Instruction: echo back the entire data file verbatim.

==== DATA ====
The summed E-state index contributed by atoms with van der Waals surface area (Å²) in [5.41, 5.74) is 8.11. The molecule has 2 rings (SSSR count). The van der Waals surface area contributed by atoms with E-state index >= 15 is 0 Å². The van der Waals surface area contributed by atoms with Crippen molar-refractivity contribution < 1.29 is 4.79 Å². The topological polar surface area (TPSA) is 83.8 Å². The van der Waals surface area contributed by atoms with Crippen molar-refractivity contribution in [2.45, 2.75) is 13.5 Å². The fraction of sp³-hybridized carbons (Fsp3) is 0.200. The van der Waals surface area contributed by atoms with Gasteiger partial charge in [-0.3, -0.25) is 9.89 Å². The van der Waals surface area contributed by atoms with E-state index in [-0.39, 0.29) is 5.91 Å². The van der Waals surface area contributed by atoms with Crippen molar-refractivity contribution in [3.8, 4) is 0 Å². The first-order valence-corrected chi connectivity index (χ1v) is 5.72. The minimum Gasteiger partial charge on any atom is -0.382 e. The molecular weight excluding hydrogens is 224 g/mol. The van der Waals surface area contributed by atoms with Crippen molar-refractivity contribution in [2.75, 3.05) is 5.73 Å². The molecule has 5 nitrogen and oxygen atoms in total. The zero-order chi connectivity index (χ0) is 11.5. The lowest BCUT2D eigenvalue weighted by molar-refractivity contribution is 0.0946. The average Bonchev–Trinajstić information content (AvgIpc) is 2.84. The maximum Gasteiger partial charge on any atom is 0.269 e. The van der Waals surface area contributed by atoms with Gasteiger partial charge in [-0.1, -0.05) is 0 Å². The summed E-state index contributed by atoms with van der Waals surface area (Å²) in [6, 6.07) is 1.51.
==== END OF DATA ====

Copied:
The summed E-state index contributed by atoms with van der Waals surface area (Å²) in [5.41, 5.74) is 8.11. The molecule has 2 rings (SSSR count). The van der Waals surface area contributed by atoms with E-state index >= 15 is 0 Å². The van der Waals surface area contributed by atoms with Crippen molar-refractivity contribution < 1.29 is 4.79 Å². The topological polar surface area (TPSA) is 83.8 Å². The van der Waals surface area contributed by atoms with Crippen molar-refractivity contribution in [2.45, 2.75) is 13.5 Å². The fraction of sp³-hybridized carbons (Fsp3) is 0.200. The van der Waals surface area contributed by atoms with Gasteiger partial charge in [-0.3, -0.25) is 9.89 Å². The van der Waals surface area contributed by atoms with E-state index in [-0.39, 0.29) is 5.91 Å². The van der Waals surface area contributed by atoms with Crippen molar-refractivity contribution in [3.8, 4) is 0 Å². The first-order valence-corrected chi connectivity index (χ1v) is 5.72. The minimum Gasteiger partial charge on any atom is -0.382 e. The molecular weight excluding hydrogens is 224 g/mol. The van der Waals surface area contributed by atoms with Crippen molar-refractivity contribution in [2.75, 3.05) is 5.73 Å². The molecule has 5 nitrogen and oxygen atoms in total. The zero-order chi connectivity index (χ0) is 11.5. The lowest BCUT2D eigenvalue weighted by molar-refractivity contribution is 0.0946. The average Bonchev–Trinajstić information content (AvgIpc) is 2.84. The maximum Gasteiger partial charge on any atom is 0.269 e. The van der Waals surface area contributed by atoms with Gasteiger partial charge in [-0.1, -0.05) is 0 Å². The summed E-state index contributed by atoms with van der Waals surface area (Å²) in [6, 6.07) is 1.51.